A new study finds that using medicinal cannabis for cancer can reduce pain and the need for opiate painkillers.
A comprehensive assessment of the benefits of medical cannabis for cancer-related pain has revealed that pain improved significantly, other cancer-related symptoms decreased, painkiller consumption decreased, and side effects were minimal.
“Our study is the first to assess the possible benefits of medical cannabis for cancer-related pain in oncology patients; gathering information from the start of treatment and with repeated follow-ups for an extended period of time, to get a thorough analysis of its effectiveness,” explained author David Meiri, assistant professor at the Technion Israel Institute of Technology.
The study was published in the journal Frontiers in Pain Research.
Medical cannabis for cancer: alternative treatment
The researchers discussed with several cancer patients about alternative options for pain and symptom relief, and they began testing the potential benefits of medicinal cannabis for cancer care.
“We encountered numerous cancer patients who asked us whether medical cannabis treatment can benefit their health,” said co-author Gil Bar-Sela, associate professor at the Ha’Emek Medical Center Afula. “Our initial review of existing research revealed that actually not much was known regarding its effectiveness, particularly for the treatment of cancer-related pain, and of what was known, most findings were inconclusive.”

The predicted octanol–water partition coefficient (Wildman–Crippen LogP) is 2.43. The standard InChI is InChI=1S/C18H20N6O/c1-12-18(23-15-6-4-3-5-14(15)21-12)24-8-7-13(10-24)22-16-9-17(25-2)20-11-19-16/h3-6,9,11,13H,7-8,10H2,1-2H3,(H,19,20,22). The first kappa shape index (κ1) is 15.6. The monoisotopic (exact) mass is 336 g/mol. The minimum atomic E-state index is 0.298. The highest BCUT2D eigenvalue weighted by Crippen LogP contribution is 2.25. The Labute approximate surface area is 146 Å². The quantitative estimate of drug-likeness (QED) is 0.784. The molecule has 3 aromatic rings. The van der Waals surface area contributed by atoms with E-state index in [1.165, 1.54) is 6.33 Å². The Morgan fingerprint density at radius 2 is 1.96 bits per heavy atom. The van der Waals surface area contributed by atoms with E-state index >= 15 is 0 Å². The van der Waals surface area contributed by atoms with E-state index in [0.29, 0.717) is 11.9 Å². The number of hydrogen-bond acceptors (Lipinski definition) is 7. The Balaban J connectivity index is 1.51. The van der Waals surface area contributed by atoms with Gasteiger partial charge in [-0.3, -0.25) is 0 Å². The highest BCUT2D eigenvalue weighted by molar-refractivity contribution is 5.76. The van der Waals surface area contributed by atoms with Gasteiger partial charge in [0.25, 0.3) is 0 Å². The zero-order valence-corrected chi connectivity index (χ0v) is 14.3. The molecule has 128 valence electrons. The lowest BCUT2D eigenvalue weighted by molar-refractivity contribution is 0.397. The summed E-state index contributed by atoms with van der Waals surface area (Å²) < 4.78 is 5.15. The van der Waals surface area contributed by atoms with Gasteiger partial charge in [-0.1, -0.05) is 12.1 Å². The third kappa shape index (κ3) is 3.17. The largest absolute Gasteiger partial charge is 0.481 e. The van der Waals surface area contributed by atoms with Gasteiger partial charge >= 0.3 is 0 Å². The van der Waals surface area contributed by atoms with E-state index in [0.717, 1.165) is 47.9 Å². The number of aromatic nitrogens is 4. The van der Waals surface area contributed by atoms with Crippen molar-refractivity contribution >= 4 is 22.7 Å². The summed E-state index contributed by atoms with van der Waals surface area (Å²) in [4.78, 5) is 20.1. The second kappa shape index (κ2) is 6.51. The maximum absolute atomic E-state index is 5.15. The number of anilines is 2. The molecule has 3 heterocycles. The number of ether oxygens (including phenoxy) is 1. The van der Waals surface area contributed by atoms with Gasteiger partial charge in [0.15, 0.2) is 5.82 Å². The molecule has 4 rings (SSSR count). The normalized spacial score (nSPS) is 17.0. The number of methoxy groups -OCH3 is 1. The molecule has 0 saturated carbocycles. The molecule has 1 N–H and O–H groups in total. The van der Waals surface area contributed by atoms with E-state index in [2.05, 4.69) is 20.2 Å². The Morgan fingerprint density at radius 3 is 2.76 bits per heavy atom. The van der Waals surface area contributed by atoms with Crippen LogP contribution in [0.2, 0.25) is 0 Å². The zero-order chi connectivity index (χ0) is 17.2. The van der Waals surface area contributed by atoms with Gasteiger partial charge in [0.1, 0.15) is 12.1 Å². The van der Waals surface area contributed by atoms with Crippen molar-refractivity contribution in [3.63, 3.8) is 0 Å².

The researchers recruited oncologists who were able to issue a medical cannabis license to their cancer patients. These oncologists referred interested patients to the study and reported their disease characteristics.
“Patients completed anonymous questionnaires before starting treatment, and again at several time points during the following six months. We gathered data on a number of factors, including pain measures, analgesics consumption, cancer symptom burden, sexual problems, and side effects,” said Bar-Sela.
Less pain and cancer symptoms
The data revealed that medical cannabis for cancer treatment improved many outcome measures with reduced pain and cancer symptoms. The most significant finding was the use of opioids and pain medications were reduced. Almost half of the patients stopped all pain medications following six months of using medical cannabis for cancer treatment.
“Medical cannabis has been suggested as a possible remedy for appetite loss, however, most patients in this study still lost weight. As a substantial portion were diagnosed with progressive cancer, a weight decline is expected with disease progression,” reported Meiri.
He continued: “Interestingly, we found that sexual function improved for most men but worsened for most women.”
Meiri would like future studies to dig deeper and look at the effectiveness of medicinal cannabis in different groups of cancer patients.
“Although our study was very comprehensive and presented additional perspectives on medical cannabis, the sex, age, and ethnicity, as well as cancer types and the stage of cancer, meant the variety of patients in our study was wide-ranging. Therefore, future studies should investigate the level of effectiveness of medicinal cannabis in specific subgroups of cancer patients with more shared characteristics.”